While the Passport wasn’t really designed around flying it manually, there’s still an accompanying app that gives the pilot a good amount of controller layout options. You have the option to fly with two virtual joysticks of you’re familiar with traditional controls, use a simplified layout to get the camera in position, or turn on tilt mode and steer the drone by tilting your smartphone in any direction. The smartphone-based controls did seem slightly imprecise occasionally, but we still love the ability to change up the control options.

The autonomous modes is where this aircraft really shines. It does a 360 Panorama mode, which will cause the drone to perform a 360-degree spin and then put together a single panoramic image; as well as Orbit mode, which will make it fly in a circle around you no matter where you move.

The two modes that we are most impressed with are the two that utilize the image recognition software: Face Track and Body Track. To use these features all you need to do is tap on the face or body that you’d like to follow, and the aircraft will keep the subject in frame. The passport’s software isn’t as robust as DJI’s Active Track feature, but it’s very effective and gets the job done.


First, we tested the drone by allowing it to hover in one place and we found that it stayed in the air for about 11 minutes. When we flied it more aggressively, we got about 10 minutes of flight time. When we performed a test flight in on a breezy day in Beast Mode, we saw 8 minutes of flight time in our rigorous tests. Also, since it comes with two lithium ion batteries, you can get a total of around 16-20 minutes of total flight time. We found that when charging a fully depleted battery it took an average of about 45 minutes to reach a 100 percent charge.


Remember that the Passport was designed to be a selfie camera, so the camera isn’t the latest and greatest when it comes to its capabilities. It can shoot in 4K, 1080p, or 720p, but it’s limited to 30 frames per second regardless of the resolution you’re using. There’s also no gimbal, and it relies on a single-axis swivel and digital stabilization to stabilize images. However, those two things working together produce nice video footage with little to no shakiness.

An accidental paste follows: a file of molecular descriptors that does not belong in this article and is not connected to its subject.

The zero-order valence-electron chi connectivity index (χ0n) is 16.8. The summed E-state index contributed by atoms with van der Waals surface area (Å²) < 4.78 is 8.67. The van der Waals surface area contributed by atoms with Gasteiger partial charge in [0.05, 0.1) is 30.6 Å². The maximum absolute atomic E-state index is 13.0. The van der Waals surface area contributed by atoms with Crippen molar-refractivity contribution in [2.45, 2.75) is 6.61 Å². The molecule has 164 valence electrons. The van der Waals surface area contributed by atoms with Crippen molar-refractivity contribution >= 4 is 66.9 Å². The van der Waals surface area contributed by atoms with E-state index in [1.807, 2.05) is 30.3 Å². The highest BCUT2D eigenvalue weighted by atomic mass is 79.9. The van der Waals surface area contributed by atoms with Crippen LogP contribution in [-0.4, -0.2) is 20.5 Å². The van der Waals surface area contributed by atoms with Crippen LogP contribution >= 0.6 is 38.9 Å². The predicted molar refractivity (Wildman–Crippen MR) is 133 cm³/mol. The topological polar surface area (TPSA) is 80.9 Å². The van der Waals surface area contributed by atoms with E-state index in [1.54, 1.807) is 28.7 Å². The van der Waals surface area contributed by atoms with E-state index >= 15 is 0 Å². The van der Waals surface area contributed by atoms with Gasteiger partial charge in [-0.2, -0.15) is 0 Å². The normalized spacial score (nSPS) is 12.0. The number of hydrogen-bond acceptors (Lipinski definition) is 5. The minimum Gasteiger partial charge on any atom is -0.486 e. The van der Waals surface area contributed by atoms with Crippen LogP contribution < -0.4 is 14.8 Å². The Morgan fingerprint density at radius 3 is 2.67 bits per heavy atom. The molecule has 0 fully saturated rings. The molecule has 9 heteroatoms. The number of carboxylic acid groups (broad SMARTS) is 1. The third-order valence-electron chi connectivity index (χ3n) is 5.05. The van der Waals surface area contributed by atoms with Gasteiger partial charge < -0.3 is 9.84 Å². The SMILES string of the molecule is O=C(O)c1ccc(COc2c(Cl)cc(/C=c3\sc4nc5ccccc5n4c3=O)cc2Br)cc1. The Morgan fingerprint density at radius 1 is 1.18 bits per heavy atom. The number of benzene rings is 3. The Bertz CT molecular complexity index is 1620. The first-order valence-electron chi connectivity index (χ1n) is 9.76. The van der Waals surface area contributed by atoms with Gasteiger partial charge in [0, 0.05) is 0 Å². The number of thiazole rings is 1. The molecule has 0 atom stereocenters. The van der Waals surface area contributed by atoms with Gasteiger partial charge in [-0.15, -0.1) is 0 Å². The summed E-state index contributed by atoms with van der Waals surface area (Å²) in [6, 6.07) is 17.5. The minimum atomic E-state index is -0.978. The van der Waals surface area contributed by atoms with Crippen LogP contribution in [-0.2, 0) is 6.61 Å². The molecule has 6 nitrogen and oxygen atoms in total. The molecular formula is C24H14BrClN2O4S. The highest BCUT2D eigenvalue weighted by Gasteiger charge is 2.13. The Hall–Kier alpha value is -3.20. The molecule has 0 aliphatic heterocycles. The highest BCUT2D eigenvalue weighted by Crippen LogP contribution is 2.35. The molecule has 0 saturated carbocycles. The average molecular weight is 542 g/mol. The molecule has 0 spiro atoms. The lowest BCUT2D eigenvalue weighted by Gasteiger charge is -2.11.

Although the camera does have some shortcomings, they are easily forgettable due to the many clever features that help utilize the camera’s usefulness. In addition to the face and body tracking software that will lock onto your subject, the camera also features a built-in flash, which makes it great for snapping images of groups and selfies.

There aren’t many accessories and upgrades available yet. The firmware seems to get upgrades frequently, and we’ve heard from ZeroZero Robotics that new abilities/modes will be added in the near future.


The Yuneec Breeze is the closest competitor to the Passport. It has slightly better specifications in regards to image quality, battery life, and range. However, on the downside, it’s not as portable, lacks image recognition abilities, and it doesn’t have a flash. Therefore, we would definitely say that the Passport is the better choice if you’re interested in mostly taking selfies. The Breeze would be better suited for pilots who are planning to practice their flying skills or snap pictures of landscapes.


Definitely yes! As we mentioned before, if you’re planning on using the Hover Camera Passport to shoot videos and pictures of you and your friends, then this is a great option for you. The Passport isn’t the greatest option for anyone looking to perfect their flying skills. It’s an excellent selfie drone all the way through, and if that’s what you’re looking for, you’ve found the best choice.



Folded Dimension: 182x132x33mm³ Sensor: 1/3.06" (CMOS); Effective pixels: 13M Capacity: 1360mAh Input Voltage: 11-20V
Weight: 242g (including battery) Lens: FOV 78.4°; 28mm (35mm format equivalent); f/2.0; Depth of focus: 1.2-6.7m Voltage: 7.6V Power: 36W
Max Service Ceiling Above Sea Level: 2000m (6562ft) ISO Range: 100-3200 Energy: 10.34Wh Output Voltage: 8.7V MAX
Operating Temperature: 5-35°C (41°F-95°F) Pitch Range: -90° to +30° Battery Type: LiPo 2S Output Current: 2.8A MAX
Wi-Fi Frequency Bands: 2.4GHz; 5GHz Image Max Size: 4208×3120 Weight: 71g Adapter Input: 100-240V~50/60Hz, 1.0A
Video Recording Modes: 4K: 3840×2160 at 30fps 1080P: 1920×1080 at 30fps 720P: 1280×720 at 30fps Operating Temperature: 5-40°C (41°F-104°F)
Photo/Video Format: JPEG/MP4
Storage Capacity: 32G (including system files)